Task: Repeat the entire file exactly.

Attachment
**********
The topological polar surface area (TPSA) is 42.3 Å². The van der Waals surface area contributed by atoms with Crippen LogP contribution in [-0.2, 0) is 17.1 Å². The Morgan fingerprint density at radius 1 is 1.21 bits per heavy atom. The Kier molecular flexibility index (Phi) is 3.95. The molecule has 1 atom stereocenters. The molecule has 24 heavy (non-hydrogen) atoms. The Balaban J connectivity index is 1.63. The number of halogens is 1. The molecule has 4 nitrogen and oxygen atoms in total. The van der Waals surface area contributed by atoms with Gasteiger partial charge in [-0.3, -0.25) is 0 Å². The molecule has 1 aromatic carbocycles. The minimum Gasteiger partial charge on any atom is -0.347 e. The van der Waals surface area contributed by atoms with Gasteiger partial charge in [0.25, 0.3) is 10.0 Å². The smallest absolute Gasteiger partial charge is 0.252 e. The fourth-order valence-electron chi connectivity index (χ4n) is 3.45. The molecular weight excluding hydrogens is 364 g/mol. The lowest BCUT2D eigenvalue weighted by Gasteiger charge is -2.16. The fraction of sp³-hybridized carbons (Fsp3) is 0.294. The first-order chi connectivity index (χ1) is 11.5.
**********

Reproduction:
The topological polar surface area (TPSA) is 42.3 Å². The van der Waals surface area contributed by atoms with Crippen LogP contribution in [-0.2, 0) is 17.1 Å². The Morgan fingerprint density at radius 1 is 1.21 bits per heavy atom. The Kier molecular flexibility index (Phi) is 3.95. The molecule has 1 atom stereocenters. The molecule has 24 heavy (non-hydrogen) atoms. The Balaban J connectivity index is 1.63. The number of halogens is 1. The molecule has 4 nitrogen and oxygen atoms in total. The van der Waals surface area contributed by atoms with Gasteiger partial charge in [-0.3, -0.25) is 0 Å². The molecule has 1 aromatic carbocycles. The minimum Gasteiger partial charge on any atom is -0.347 e. The van der Waals surface area contributed by atoms with Gasteiger partial charge in [0.25, 0.3) is 10.0 Å². The smallest absolute Gasteiger partial charge is 0.252 e. The fourth-order valence-electron chi connectivity index (χ4n) is 3.45. The molecular weight excluding hydrogens is 364 g/mol. The lowest BCUT2D eigenvalue weighted by Gasteiger charge is -2.16. The fraction of sp³-hybridized carbons (Fsp3) is 0.294. The first-order chi connectivity index (χ1) is 11.5.